Congress Adds to FVL FY19 Funding

UPDATE Oct 1, 2018: 2019 Defense Bills Signed Into LawUS Capitol Building

On Aug. 13, US President Donald J. Trump signed the John S. McCain National Defense Authorization Act for fiscal 2019. On Sept. 28, President Trump also signed the appropriations bill that included funding for the Department of Defense. The bills increased Pentagon funding to $674.4B, which was $19.8B above the fiscal 2018 enacted level. This was the first time in 10 years that the US defense budget was signed into law before the beginning of the fiscal year, and the first time since fiscal 1997 that 75% of the US federal appropriations had been signed on time.

The additions detailed below brought the total appropriation for the Army’s Program Element 0603003A “Aviation Advanced Technology,” to $240.6M; this compares to a fiscal 2019 request of $125M for this funding line. Funding has thus increased dramatically in Army rotary wing investment in the past several years from about $40M in fiscal 2011–2013. 

As detailed in our Vertiflite, the Vertical Flight Society and the Vertical Lift Consortium (VLC) have been collaborating on a highly successful educational and advocacy campaign on Capitol Hill. 


UPDATE Aug 1, 2018: All 4 Defense Congressional Bills Passed

On Aug. 1, the US Senate passed a $717B defense budget authorization bill for fiscal year 2019, followed by the $675B defense appropriations bill on Aug. 23. The House of Representatives completed their two bills in June (see below).

Joint House-Senate appropriations and authorizations conference committees will reconcile the differences between their respective bills before they are signed into law by President Donald J. Trump to fund the 2019 fiscal year, which begins on Oct. 1. (The actual funding comes from the appropriations bill, whereas the authorizations generally provide more guidance.) ‚Äč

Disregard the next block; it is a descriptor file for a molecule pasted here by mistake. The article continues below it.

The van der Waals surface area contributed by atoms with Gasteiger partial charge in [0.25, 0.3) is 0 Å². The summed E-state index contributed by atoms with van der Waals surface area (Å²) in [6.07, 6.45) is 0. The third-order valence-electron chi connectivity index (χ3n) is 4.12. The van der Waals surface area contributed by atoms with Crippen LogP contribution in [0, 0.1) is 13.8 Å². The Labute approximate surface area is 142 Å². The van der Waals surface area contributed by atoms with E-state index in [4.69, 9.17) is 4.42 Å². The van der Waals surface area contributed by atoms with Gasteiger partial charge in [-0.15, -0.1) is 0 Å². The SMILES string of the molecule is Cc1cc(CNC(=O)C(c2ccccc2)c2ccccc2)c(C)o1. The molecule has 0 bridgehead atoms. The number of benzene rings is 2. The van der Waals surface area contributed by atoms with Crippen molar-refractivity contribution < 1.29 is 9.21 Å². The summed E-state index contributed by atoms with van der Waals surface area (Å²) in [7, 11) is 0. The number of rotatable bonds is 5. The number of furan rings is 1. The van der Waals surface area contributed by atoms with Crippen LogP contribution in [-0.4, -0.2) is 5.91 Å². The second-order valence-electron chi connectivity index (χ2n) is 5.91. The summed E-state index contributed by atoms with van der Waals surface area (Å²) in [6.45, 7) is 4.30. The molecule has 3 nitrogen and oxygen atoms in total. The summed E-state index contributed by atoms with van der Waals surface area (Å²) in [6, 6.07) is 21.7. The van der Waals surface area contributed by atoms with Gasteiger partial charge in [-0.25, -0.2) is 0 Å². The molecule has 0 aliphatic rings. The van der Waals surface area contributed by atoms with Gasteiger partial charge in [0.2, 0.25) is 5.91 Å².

The Senate appropriations bill approved the funding that was set by the Senate Committee on Appropriations (SAC) in its committee report on June 28 (see below). 

Although the Army’s decision to pursue FARA in parallel with the Capability Set 3 — now called “Future Long-Range Assault Aircraft (FLRAA) — was made after the House passed its appropriations budget, the Army hopes that the funding will carry through the conference into its final budget. 


UPDATE: Senate Adds $75.4M to FVL

On June 28, 2018, the US Senate Committee on Appropriations approved its proposed FY2019 Department of Defense Appropriations Act for $675.0B, an increase of $20.4B over the FY2018 enacted level. 

For vertical flight aviation, this amount includes:

$42.2 billion for the procurement of military aircraft, including an additional $3.8 billion to address high priority programs across the services, such as $1.2 billion for eight F-35 carrier variant and four F-35 short takeoff/vertical landing Joint Strike Fighters (Navy & Marine Corps); $720 million for additional AH-64E Apache Block IIIB New Build aircraft (Army) ... $320 million for 15 UH-60 Blackhawk helicopters (Army National Guard); and $240 million for three V-22 Osprey aircraft (Navy).

Most notably, the report (pg 11-12) includes an additional $75.4M for the Future Vertical Lift CS1, under Program Element PE 0603801A, "Aviation Advanced Development" (6.4 funding), explained in the discussion of the Army's new Cross Functional Teams:

ARMY CROSS FUNCTIONAL TEAMS